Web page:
Reaction mechanism for packet size-based misbehavior in wireless networks
Since the field of wireless technology is growing rapidly, security is becoming a major concern. A variety of security problems are being addressed, and much research work is taking place in order to provide adequate security to prevent hackers from disrupting network service. Wireless networks follow the IEEE 802.11 standard to transmit and receive packets. The IEEE 802.11 MAC protocol is designed in such a way to provide an equal share of throughput among all nodes in a network. Users who misbehave could modify the IEEE 802.11 MAC protocol, thus causing major security threats including substantial bandwidth degradation of other users. This thesis addresses the misbehavior of a node caused by altering the packet size. For a node to acquire higher throughput compared to other genuine nodes in the network, its packet size could be set higher than that of the genuine nodes. In order to protect against this sort of misbehavior, a special algorithm, which is a slight modification of the IEEE 802.11 MAC protocol, was developed. This algorithm is based on the notion of receiver-assigned backoff, which has already been used to deal with other types of misbehavior. The packet size-based misbehavior was modeled mathematically using queuing theory, and an appropriate reaction strategy was deduced from the analytical results. It was shown that the proposed approach reduces the effectiveness of misbehavior and leads to fairness in the network.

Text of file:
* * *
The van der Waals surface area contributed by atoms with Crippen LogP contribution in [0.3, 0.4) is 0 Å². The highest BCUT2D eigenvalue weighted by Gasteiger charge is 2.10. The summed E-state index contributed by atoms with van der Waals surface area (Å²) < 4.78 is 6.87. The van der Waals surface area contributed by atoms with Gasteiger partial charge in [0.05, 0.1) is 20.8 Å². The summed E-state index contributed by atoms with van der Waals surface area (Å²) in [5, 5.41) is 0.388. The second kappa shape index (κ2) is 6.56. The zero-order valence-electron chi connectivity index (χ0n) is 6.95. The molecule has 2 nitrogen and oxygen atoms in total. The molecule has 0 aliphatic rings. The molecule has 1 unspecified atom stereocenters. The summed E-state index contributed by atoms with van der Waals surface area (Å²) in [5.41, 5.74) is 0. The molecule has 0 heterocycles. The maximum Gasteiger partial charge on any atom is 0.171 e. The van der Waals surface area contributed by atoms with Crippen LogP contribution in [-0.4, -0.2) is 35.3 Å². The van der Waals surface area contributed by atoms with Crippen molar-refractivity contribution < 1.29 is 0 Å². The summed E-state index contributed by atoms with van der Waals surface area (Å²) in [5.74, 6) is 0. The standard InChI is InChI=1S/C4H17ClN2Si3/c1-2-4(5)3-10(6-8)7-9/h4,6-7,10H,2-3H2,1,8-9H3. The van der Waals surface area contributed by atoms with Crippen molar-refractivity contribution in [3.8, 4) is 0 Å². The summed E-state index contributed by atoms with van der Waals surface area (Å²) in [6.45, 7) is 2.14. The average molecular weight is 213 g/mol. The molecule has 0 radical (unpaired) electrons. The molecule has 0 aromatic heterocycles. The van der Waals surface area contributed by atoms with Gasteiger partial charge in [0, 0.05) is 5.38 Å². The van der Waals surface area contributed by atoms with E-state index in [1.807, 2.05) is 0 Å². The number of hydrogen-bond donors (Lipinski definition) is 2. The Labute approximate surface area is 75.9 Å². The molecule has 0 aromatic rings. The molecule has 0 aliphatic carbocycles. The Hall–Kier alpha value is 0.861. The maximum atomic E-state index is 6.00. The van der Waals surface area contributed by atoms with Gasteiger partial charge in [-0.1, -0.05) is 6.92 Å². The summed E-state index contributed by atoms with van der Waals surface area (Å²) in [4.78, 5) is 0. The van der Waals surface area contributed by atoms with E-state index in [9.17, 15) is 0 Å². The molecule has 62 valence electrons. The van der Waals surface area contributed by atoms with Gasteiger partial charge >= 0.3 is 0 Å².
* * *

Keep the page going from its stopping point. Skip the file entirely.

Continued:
Thesis (M.S.)--Wichita State University, College of Engineering, Dept. of Electrical Engineering and Computer Science.